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request for member in something not a structure or union

P: n/a
Hi Experts,

I'm getting this compilation error while trying to access a member in
structure.
at what time we will get this error message?

Thanks,
Deepak
Jun 27 '08 #1
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14 Replies


P: n/a
deepak wrote:
Hi Experts,

I'm getting this compilation error while trying to access a member in
structure.
at what time we will get this error message?
When you use a dot operator (.)
when you should be using an arrow operator (->)
instead.

--
pete
Jun 27 '08 #2

P: n/a
On 8 May, 10:12, deepak <deepakpj...@gmail.comwrote:
I'm getting this compilation error while trying to access a member in
structure.
at what time we will get this error message?
thirteen o'clock

perhaps if you posted the code and the error message
we would have more chance of diagnosing your problem.

--
Nick Keighley

Jun 27 '08 #3

P: n/a
deepak said:
Hi Experts,

I'm getting this compilation error while trying to access a member in
structure.
at what time we will get this error message?
Often you'll see something of the kind when you have a pointer to a struct,
but you're pretending it's a struct.

time_t tt = time(NULL);
struct tm *ptr = localtime(&tt);

Minute = ptr.tm_min; /* error - ptr is not a struct, but a pointer */

Minute = ptr->tm_min; /* a fix */

Of course, this is really just a guess, and the exact fix may differ,
depending on your code (which I can't see).

--
Richard Heathfield <http://www.cpax.org.uk>
Email: -http://www. +rjh@
Google users: <http://www.cpax.org.uk/prg/writings/googly.php>
"Usenet is a strange place" - dmr 29 July 1999
Jun 27 '08 #4

P: n/a
Hi

On May 8, 10:12 am, deepak <deepakpj...@gmail.comwrote:
>
I'm getting this compilation error while trying to access a member in
structure.
You have used the . operator where it isn't allowed.

Perhaps you need to replace it with -(if what is to the left of it
is a pointer to a struct) or perhaps it just needs to be removed. It
is hard to say without seeing the part of the code.

HTH

viza
Jun 27 '08 #5

P: n/a

"pete" <pf*****@mindspring.comwrote in message
news:a-******************************@earthlink.com...
deepak wrote:
>Hi Experts,

I'm getting this compilation error while trying to access a member in
structure.
at what time we will get this error message?

When you use a dot operator (.)
when you should be using an arrow operator (->)
instead.
now, a mystery, maybe somone will know:
why exactly is it that . and -were originally made to be separate
operators anyways?...

what exactly is the cost of, say, a compiler implementor being lazy and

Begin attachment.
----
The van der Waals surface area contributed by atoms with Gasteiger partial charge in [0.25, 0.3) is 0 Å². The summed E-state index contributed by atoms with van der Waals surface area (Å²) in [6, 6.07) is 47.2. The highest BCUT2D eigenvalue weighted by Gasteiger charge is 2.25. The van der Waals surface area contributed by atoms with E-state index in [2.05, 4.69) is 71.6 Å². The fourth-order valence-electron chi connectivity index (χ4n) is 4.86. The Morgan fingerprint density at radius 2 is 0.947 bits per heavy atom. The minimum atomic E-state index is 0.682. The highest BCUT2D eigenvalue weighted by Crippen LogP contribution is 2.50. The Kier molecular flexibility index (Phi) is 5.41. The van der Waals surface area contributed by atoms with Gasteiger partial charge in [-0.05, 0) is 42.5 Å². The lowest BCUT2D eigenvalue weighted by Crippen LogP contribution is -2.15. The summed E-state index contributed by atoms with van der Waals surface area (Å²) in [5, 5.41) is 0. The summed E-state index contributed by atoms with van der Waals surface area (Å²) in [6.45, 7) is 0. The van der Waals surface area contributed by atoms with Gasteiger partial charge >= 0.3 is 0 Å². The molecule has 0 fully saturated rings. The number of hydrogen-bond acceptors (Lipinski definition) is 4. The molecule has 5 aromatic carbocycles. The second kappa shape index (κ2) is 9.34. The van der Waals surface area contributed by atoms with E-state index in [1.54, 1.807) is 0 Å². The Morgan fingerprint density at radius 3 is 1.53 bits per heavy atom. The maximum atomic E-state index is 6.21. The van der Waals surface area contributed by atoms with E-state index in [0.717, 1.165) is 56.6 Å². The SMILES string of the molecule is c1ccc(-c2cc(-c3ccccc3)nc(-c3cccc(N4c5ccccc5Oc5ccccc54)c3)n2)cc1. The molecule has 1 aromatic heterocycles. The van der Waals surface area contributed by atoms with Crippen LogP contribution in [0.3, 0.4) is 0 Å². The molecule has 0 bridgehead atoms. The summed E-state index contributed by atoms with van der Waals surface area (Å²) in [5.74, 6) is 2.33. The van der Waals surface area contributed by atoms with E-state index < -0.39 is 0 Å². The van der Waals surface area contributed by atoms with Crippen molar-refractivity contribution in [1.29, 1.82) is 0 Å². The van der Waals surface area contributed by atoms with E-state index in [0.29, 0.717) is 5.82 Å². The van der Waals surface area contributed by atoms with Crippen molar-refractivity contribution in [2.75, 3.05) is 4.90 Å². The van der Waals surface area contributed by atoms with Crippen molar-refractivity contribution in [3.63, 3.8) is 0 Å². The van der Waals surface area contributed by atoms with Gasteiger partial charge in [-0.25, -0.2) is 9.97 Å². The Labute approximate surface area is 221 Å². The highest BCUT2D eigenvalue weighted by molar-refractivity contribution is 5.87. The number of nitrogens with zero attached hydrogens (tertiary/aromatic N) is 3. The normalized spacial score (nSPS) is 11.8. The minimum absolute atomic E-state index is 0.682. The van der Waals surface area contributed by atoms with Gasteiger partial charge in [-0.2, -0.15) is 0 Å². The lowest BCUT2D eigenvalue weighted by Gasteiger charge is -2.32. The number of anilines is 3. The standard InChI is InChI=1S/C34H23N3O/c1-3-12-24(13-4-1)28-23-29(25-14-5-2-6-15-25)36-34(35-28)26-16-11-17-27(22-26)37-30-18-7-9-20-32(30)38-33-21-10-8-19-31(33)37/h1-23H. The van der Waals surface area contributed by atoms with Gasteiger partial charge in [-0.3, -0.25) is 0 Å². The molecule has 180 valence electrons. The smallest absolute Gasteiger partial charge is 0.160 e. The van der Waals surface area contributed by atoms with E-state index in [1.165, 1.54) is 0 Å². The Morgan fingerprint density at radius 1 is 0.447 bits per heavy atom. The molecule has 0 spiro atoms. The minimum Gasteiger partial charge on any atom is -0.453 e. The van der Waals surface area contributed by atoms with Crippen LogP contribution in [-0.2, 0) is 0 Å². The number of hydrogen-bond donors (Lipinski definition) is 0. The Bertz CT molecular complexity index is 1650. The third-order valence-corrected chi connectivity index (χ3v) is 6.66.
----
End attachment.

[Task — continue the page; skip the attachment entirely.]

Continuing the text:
treating both cases as equivalent? (well, apart from maybe the risk of a
user writing code which will promptly break if used on a more
standards-conformant compiler...).

--
pete

Jun 27 '08 #6

P: n/a
On May 9, 8:50*am, "cr88192" <cr88...@NOSPAM.hotmail.comwrote:
"pete" <pfil...@mindspring.comwrote in message

news:a-******************************@earthlink.com...
deepak wrote:
Hi Experts,
I'm getting this compilation error while trying to access a member in
structure.
at what time we will get this error message?
When you use a dot operator (.)
when you should be using an arrow operator (->)
instead.

now, a mystery, maybe somone will know:
why exactly is it that . and -were originally made to be separate
operators anyways?...

what exactly is the cost of, say, a compiler implementor being lazy and
treating both cases as equivalent? (well, apart from maybe the risk of a
user writing code which will promptly break if used on a more
standards-conformant compiler...).
I understand . and -to do different things:

s.f accesses field f of struct s
p->f accesses field f of a struct pointed to by p. I think
equivalent to (*p).f.

Allowing (*p).f and p.f to be equivalent surely is a bad idea,
breaking the type system in an unnecessary way, and rendering code
less readable:

struct r *a, b; /* Hidden away somewhere */

x = a.f; /* These look seductively similar */
y = b.f; /* until you write: */
a = b; /* Error */

C doesn't allow dotted selections on a value other than for field
access, otherwise it would be clear that, when p is a pointer,
sometimes you want to access a property of the pointer, and not the
thing it points to; inventing a property .bytes:

size = p.bytes; /* Bytes in the pointer */
size = (*p).bytes; /* Bytes in the thing it points to */

This doesn't work well with -however: p->bytes. In fact -is an
ugly construct only tolerated because (*p). is worse! Pascal syntax
for this stuff is cleaner:

p {a pointer value}
p^ {the record p points to}
p^.f {field of the record p points to}
p.f {error}
p.bytes {bytes in the pointer}
p^.bytes {bytes in the record}
--
Bartc
Jun 27 '08 #7

P: n/a
In article <04**********************************@y21g2000hsf. googlegroups.com>,
Bart <bc@freeuk.comwrote:
>Allowing (*p).f and p.f to be equivalent surely is a bad idea,
breaking the type system in an unnecessary way
It doesn't break the type system at all. It just makes . a (more)
polymorphic operator, or alternatively introduces another automatic
conversion.

-- Richard